A friend of mine recently asked me, “Did you ever, even for a second, think that Josiah might not make it? And if so, how did you overcome that?”
I am so glad she asked this question. The easy answer is, “yes, I did” and “I overcame that with God’s peace.” I know you’re looking for more than that, so here goes…
This is a hard question to answer, because to put it all into words and actually see it on a screen is so very, very hard to do. Something about seeing the typed words and then publishing said words for all to see is not an easy task!
I started journaling after Josiah’s MRI, in order to give updates on Josiah. Those are easy journals – simply writing out what events happened throughout the day. There’s not a lot of deep thoughts or feelings put into those. It’s more factual.
I didn’t start journaling my emotions and processing things until a few months after the surgery, but before chemotherapy. Most of the time I was unable to sleep and typing out my thoughts and frustrations allowed me to clear my mind and get back to sleep. It is from these journals that I have been able to compile some of my Write31Days posts. I’ve looked through my journals for something that I wrote about those first few days, and the only thing I have found was the information in a previous post, titled What are you holding on to?. Again, putting these thoughts into words and then typing them out; not easy.
I’d encourage you go to back and read that post, but here’s the main idea I pulled from that particular post, describing the days and nights prior to Josiah’s surgery:
The days were mostly normal. We were home. We were with our children, who were enjoying the nice weather and playing outside. I held Josiah more. He napped in my arms and slept in our bed at night. Two weeks earlier he had finally started sleeping in his own crib all night. I couldn’t put him back in that crib.
The nights were hard. After the chaos of getting all four of our children bathed and settled down and in bed, Nathan and I were left physically and mentally exhausted. We were overwhelmed. In the quiet, we had time time to process what was going on around us. It was during that time that we had to fully surrender to God’s will. We talked. We prayed. We cried. We pleaded for God to allow us to keep our son, but remained at peace, even knowing he could be taken from us in the days ahead. When I finally made it to sleep, I slept well. Each morning I would wake up, feeling like I had awakened from a nightmare, only to realize it was reality; and one day closer to the day that would change our lives forever. The night before his surgery, I hardly slept at all.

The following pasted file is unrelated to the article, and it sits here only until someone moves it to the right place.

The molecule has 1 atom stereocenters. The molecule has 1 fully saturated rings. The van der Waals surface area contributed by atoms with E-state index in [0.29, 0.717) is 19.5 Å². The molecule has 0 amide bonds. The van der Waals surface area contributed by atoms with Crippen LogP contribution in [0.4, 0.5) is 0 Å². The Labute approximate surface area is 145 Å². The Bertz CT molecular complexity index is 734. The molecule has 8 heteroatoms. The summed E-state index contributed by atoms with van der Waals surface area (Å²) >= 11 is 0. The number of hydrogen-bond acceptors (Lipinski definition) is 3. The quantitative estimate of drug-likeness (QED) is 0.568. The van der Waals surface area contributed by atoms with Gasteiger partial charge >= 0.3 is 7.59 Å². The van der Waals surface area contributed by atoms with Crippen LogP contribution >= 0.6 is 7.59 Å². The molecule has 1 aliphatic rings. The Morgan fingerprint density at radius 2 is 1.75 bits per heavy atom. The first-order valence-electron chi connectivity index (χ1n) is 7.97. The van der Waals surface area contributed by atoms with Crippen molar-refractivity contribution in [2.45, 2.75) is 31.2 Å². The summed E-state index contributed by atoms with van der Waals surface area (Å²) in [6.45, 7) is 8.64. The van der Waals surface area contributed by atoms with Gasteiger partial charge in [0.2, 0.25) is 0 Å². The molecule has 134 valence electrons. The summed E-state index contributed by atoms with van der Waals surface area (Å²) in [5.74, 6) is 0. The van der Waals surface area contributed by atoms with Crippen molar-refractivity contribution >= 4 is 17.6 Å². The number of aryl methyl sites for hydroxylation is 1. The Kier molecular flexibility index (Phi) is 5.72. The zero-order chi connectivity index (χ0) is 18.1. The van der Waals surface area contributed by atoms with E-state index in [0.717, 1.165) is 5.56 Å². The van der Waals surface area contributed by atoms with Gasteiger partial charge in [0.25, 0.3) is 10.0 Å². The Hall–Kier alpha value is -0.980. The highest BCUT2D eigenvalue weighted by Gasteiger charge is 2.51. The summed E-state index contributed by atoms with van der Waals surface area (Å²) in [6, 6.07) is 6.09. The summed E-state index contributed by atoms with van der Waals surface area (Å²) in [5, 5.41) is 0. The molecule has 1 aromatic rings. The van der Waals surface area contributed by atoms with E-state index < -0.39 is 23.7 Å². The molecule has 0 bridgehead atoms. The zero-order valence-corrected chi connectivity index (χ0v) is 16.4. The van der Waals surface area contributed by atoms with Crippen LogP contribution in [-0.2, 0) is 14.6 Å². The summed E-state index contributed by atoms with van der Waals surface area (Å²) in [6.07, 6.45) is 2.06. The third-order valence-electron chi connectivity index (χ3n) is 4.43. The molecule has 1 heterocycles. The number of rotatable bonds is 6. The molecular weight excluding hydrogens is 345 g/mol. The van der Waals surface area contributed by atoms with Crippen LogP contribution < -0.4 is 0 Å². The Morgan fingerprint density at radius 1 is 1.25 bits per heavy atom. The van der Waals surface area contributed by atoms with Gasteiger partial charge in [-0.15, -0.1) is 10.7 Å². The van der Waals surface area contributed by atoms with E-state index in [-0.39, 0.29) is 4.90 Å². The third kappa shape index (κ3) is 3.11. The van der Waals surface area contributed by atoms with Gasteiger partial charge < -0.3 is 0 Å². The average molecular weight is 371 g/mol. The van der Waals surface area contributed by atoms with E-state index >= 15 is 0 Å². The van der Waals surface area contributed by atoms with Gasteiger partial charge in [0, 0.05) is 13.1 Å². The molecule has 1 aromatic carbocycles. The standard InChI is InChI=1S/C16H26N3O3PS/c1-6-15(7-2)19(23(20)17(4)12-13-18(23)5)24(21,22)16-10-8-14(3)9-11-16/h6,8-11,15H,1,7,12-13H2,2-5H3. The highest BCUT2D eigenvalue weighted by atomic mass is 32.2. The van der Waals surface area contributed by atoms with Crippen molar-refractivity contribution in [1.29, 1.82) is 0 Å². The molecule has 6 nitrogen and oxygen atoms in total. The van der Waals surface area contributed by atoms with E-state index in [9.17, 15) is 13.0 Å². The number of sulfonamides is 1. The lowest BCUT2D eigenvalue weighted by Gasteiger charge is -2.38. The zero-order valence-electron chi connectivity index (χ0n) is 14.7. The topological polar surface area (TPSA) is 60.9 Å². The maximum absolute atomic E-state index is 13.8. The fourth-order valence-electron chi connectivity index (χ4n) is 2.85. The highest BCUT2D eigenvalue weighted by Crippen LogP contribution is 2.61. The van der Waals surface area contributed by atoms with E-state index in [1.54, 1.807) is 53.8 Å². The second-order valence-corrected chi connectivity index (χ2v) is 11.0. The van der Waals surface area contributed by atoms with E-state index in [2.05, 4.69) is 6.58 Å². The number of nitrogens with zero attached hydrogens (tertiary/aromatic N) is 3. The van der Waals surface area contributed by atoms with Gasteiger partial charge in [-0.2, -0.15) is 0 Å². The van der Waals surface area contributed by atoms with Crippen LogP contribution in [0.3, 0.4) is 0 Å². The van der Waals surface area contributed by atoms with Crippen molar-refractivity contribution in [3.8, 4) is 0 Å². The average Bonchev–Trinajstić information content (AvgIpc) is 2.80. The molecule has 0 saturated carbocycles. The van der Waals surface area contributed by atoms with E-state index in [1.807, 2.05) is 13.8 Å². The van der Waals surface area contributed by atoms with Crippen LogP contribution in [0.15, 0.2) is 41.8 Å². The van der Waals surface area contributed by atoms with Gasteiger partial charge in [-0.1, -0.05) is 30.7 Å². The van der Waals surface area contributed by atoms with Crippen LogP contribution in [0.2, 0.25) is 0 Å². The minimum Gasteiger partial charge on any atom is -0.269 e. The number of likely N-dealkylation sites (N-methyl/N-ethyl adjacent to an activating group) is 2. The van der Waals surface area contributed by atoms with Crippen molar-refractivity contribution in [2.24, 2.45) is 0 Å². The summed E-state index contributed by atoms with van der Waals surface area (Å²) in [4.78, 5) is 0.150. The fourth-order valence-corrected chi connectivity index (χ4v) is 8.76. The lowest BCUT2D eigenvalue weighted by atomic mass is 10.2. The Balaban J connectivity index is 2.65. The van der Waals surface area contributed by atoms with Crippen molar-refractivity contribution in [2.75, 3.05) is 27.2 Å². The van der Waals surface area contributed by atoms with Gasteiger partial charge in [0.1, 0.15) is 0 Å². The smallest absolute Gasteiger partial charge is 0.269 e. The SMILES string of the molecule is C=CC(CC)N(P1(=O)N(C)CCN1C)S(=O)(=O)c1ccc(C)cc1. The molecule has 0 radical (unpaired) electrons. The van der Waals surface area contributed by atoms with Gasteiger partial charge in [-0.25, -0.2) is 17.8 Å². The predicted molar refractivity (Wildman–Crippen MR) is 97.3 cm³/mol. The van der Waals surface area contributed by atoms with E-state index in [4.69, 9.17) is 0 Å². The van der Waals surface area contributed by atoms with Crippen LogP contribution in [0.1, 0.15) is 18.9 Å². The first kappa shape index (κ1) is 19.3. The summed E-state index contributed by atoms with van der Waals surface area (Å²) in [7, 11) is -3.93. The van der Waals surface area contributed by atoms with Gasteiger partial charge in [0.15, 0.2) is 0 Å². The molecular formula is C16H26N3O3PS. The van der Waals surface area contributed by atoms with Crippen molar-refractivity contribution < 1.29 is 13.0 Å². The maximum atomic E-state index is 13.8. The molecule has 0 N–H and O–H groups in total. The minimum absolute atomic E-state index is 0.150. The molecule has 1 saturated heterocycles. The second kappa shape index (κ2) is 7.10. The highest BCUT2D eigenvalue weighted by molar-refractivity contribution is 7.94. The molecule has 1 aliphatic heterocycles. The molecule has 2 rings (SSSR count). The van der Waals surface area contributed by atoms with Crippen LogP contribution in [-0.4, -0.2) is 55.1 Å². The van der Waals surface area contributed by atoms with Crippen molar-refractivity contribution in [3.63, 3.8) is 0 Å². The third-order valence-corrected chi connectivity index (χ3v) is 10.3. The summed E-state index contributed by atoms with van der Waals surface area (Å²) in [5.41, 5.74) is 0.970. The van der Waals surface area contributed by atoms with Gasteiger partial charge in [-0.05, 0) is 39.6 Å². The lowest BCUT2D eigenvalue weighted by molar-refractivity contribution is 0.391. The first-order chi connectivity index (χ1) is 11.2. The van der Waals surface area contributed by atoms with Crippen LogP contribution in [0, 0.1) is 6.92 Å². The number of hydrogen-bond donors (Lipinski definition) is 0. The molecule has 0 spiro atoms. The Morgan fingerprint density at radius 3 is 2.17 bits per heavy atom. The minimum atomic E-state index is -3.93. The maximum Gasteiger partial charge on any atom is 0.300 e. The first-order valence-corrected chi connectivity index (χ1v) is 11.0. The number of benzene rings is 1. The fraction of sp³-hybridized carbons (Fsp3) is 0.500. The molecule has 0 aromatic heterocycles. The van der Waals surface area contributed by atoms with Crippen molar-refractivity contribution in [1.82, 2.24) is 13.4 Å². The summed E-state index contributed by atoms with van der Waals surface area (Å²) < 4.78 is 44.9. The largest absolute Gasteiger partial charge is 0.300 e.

While I did write about the days and nights leading up to Josiah’s surgery, I found one sentence that addressed the fact that we might lose Josiah.
“We pleaded for God to allow us to keep our son, but remained at peace, even knowing he could be taken from us in the days ahead.”
So yes, we knew it was a real possibility. I made my decisions those few days after the MRI and before surgery based on those days being our last with Josiah.
In Freedom in Our Stories, I wrote about singing “Give me grace to see beyond this moment here; to believe that I have nothing left to fear. That you my God are greater still.” I knew the words were true; that didn’t make them easy. How was I not supposed to fear when my youngest would have brain surgery in three days? I didn’t know if he would survive, and didn’t know if I would be planning a funeral in four days. I couldn’t hold it together.
What I didn’t share in that post was the imagery in my mind of being in our church, picturing a funeral and receiving those who would come. I had to push away those thoughts, which leads to the next question.
How did I overcome that?
As I reflect and try to give a conclusive answer, I realize it’s not that easy. In something so large and supernatural that only God can perform, how does one put words to describe the infinite peace and calmness we felt in those moments of turmoil? I guess that’s why Philippians tells us it’s a “peace that transcends all understanding.” We absolutely felt God’s peace as we talked and cried on our couch on those evenings. We definitely felt the prayers being lifted up on our behalf. I now pray for peace for any person/family going through difficult times. It’s the prayer that helps the most, despite the outcome.
Although it may sound irrational, my biggest fear was that because I had so much peace surrounding the idea that he wouldn’t make it, I almost believed that he wouldn’t. That was very scary for me; but not a paralyzing fear that I often have for things so much smaller than a life or death situation.
I wish I could say that after being in that situation, where I truly and without a doubt gave my son to God, that I’m now an expert. Quite the opposite. I don’t want to give the impression that giving it over to God was easy. I think that in a situation so big and so obvious I couldn’t even attempt to try to fix it myself, there’s not a whole lot of other options. So in that sense, it was easy. To this day, I feel more stressed when we have an upcoming MRI than I did those days before brain surgery. Goodness, I feel more stressed trying to finish up our schooling and having supper on the table at a decent time each evening!
This to say, based on my experience, I’ve found it easier to trust God in the big things than in the day to day mundane life that just happens. It’s something I’m still working on…